Second anniversary of Covid-19 in Europe: lessons/learned/new perspective for (hopeful) globally vaccinated post Covid-19 landscape

The Covid-19 pandemic, that has been hitting the world since January 2020, has led to a major, multi-dimensional, global crisis: the European economy entered a sudden recession, due to shutting down large parts of the economy.  A string of indicators suggests that the Euro area economy has operated at between 25% to 30% below its capacity during the period of the hardest restrictions.

The coronavirus pandemic has messed up in lives of people around the world, especially among youth, affecting very deeply their education, work opportunities and social lives.

Prior to the Covid-19 pandemic, young Europeans were increasingly mobile, moving around the EU for education, and work. At the same time major efforts were being made to resolve inequalities in education and social and economic conditions. This has been brutally stopped by the pandemic.

Today, after two years of the COVID-19 pandemic, young people continue to face economic, social and mental health challenges. COVID-19 regulations often ignored the needs and perspectives of youth.

But, where there is crisis, there is also opportunity.

Of course, recognizing opportunities and making effective use of them requires both reflection and action, and above all, great efforts and engagement.  Areas which may offer potential for progress are for sure future-proofing education and work. Some positive changes in these areas took place very quickly, even spontaneously, at an accelerated, impressive pace: remote education and home-working.  As a consequence of these, the advantage of young people over elder appeared as high advanced digital skills so the light tendency of young people being more desirable on the labour market may be noticed.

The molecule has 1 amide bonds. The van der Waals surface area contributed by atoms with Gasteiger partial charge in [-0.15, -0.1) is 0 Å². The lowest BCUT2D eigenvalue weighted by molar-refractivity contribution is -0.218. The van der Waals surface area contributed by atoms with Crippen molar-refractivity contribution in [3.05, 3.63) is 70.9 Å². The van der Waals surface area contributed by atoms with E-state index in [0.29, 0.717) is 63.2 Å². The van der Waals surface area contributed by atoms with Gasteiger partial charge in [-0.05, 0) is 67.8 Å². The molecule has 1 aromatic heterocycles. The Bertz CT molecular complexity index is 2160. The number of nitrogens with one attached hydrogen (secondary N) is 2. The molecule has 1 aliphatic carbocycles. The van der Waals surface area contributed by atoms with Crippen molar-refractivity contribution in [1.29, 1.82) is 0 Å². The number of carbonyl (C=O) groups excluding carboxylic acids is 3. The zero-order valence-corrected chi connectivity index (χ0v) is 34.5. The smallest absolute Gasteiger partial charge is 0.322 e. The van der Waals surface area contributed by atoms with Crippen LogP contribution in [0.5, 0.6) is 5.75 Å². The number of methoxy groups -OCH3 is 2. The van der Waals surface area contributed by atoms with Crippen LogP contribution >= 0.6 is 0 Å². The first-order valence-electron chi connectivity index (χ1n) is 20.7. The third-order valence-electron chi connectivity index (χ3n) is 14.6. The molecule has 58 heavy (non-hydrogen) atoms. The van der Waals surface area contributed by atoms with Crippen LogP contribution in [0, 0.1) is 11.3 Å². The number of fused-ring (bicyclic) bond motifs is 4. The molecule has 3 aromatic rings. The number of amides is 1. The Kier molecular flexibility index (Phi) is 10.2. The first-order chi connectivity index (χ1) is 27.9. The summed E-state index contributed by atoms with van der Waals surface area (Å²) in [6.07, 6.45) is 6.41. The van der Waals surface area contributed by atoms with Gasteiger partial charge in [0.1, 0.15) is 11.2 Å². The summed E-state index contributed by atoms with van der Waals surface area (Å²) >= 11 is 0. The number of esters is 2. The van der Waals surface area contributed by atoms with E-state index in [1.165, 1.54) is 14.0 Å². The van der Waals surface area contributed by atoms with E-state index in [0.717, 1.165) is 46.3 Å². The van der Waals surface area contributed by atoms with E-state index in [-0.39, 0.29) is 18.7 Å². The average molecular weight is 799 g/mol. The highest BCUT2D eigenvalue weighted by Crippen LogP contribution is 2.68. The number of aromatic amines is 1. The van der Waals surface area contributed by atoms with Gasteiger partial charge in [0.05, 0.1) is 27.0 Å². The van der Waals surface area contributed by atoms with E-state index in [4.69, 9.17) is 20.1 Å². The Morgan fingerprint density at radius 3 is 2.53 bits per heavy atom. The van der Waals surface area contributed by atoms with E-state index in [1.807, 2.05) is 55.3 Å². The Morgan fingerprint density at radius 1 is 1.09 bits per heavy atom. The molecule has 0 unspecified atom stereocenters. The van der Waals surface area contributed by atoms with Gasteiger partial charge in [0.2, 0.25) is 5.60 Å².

Luckily, the year 2022 has been designated as the European Year of Youth, bringing young people back to the centre of EU politics.

2022 aims to change young people’s perspectives on their future by creating quality employment, education and training opportunities, as well as by opening up political spaces to young people. The Year of Youth builds on previous EU efforts dedicated to promoting youth, including previous initiatives like  Youth Guarantee and the Youth Employment Initiative.

They include the EU Youth Dialogue, along with youth organisations, plus policymakers, and other experts to create the 11 youth goals  that form the EU Youth Strategy under the slogan ‘Engage, Connect, Empower.’

The EU also works hand in hand with the UN to promote youth participation, strongly supporting UN Youth Delegate Programme, where young people can participate in intergovernmental meetings at the UN. In the past, youth delegates have participated in meetings of the General Assembly, the Commission of the Economic and Social Council, the High-Level Political Forum on Sustainable Development, the Commission on the Status of Women, the Human Rights Council and others.

Despite the difficult and hard years of the pandemic, there are good prospects that should not be squandered.  We must believe in a better future without letting this faith be destroyed by the ongoing war.


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